A first stage in this, when it comes (for example) to disputations with the Jews over their view of Christianity as a recently-founded syncretizing heresy of Judaism, is to decide what Scripture is and what it says. If I argue from my books and you argue from yours, we will never meet; but if we share an agreed foundation, there is some chance. Accordingly Origen compiled a vast synopsis of the different versions of the Old Testament, called the Hexapla. Not all Origen’s specific judgements on soundness were generally accepted, even at the time, but the principle remains a necessary one, indispensable for any constructive meeting of minds.
  Origen’s principle of interpretation of Scripture is that as well as having a literal meaning, its laws, stories and narratives point us to eternal and spiritual truths. The prime purpose of Scripture is to convey spiritual truth, and the narrative of historical events is secondary to this. While we still accept that “Scripture provides us with the truths necessary for salvation”, this view does leave room for over-interpretation by the unscrupulous, and in the controversies of succeeding centuries people would either claim Origen as an authority for their own interpretations or accuse their opponents of Origenizing away the plain truths of Scripture. Even today, the literalist view taken by some heretics of narratives in Genesis which most of us accept as allegorical shows that this controversy will never die.
  As part of his programme of founding everything on Scripture, Origen produced voluminous commentaries – too many of them for the copyists to keep up, so that today some of them have perished. But what remains has definite value, and extracts from his commentaries and also his sermons are used as some of our Second Readings in the Office of Readings.

Liturgical colour: white

White is the colour of heaven. Liturgically, it is used to celebrate feasts of the Lord; Christmas and Easter, the great seasons of the Lord; and the saints. Not that you will always see white in church, because if something more splendid, such as gold, is available, that can and should be used instead. We are, after all, celebrating.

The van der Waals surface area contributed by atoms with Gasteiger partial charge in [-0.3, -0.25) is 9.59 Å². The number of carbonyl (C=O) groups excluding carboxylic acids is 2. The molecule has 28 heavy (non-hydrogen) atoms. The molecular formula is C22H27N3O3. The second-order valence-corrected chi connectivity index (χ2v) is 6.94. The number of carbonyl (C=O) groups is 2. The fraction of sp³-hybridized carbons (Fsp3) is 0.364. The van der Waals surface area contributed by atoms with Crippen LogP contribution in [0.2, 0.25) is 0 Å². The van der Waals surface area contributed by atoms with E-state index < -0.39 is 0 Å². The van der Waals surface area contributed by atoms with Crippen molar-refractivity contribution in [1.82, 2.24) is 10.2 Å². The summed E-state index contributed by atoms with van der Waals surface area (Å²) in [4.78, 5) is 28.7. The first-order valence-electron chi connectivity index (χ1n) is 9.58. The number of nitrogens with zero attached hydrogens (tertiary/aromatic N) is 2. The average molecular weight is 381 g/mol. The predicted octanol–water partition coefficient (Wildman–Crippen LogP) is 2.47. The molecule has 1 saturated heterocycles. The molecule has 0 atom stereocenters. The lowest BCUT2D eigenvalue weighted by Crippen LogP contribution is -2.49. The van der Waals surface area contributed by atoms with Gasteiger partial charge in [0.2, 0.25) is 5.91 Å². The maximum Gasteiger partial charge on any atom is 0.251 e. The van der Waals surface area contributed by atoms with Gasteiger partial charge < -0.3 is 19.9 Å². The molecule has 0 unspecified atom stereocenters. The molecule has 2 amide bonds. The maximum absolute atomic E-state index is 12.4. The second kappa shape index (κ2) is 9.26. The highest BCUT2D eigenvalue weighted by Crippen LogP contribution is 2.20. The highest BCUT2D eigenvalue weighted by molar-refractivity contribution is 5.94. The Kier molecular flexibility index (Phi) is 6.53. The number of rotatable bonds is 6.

In the earliest centuries all vestments were white – the white of baptismal purity and of the robes worn by the armies of the redeemed in the Apocalypse, washed white in the blood of the Lamb. As the Church grew secure enough to be able to plan her liturgy, she began to use colour so that our sense of sight could deepen our experience of the mysteries of salvation, just as incense recruits our sense of smell and music that of hearing. Over the centuries various schemes of colour for feasts and seasons were worked out, and it is only as late as the 19th century that they were harmonized into their present form.

Mid-morning reading (Terce)1 Corinthians 3:16-17 ©
Do you not realise that you are God’s temple and that the Spirit of God is living among you? If anybody should destroy the temple of God, God will destroy him, because the temple of God is sacred; and you are that temple.

Noon reading (Sext)2 Corinthians 6:16 ©
The temple of God has no common ground with idols, and that is what we are – the temple of the living God. We have God’s word for it: I will make my home among them and live with them; I will be their God and they shall be my people.

Afternoon reading (None)Jeremiah 7:2,4-5,7 ©
Listen to the word of the Lord, all you men of Judah who come in by these gates to worship the Lord. Put no trust in delusive words like these: ‘This is the sanctuary of the Lord, the sanctuary of the Lord, the sanctuary of the Lord!’ Since if you amend your behaviour and your actions, I will permit you to remain in this place and live in it.
Scripture readings taken from The Jerusalem Bible, published and copyright © 1966, 1967 and 1968 by Darton, Longman & Todd, Ltd and Doubleday, a division of Random House, Inc, and used by permission of the publishers. For on-line information about other Random House, Inc. books and authors, see the Internet web site at http://www.randomhouse.com.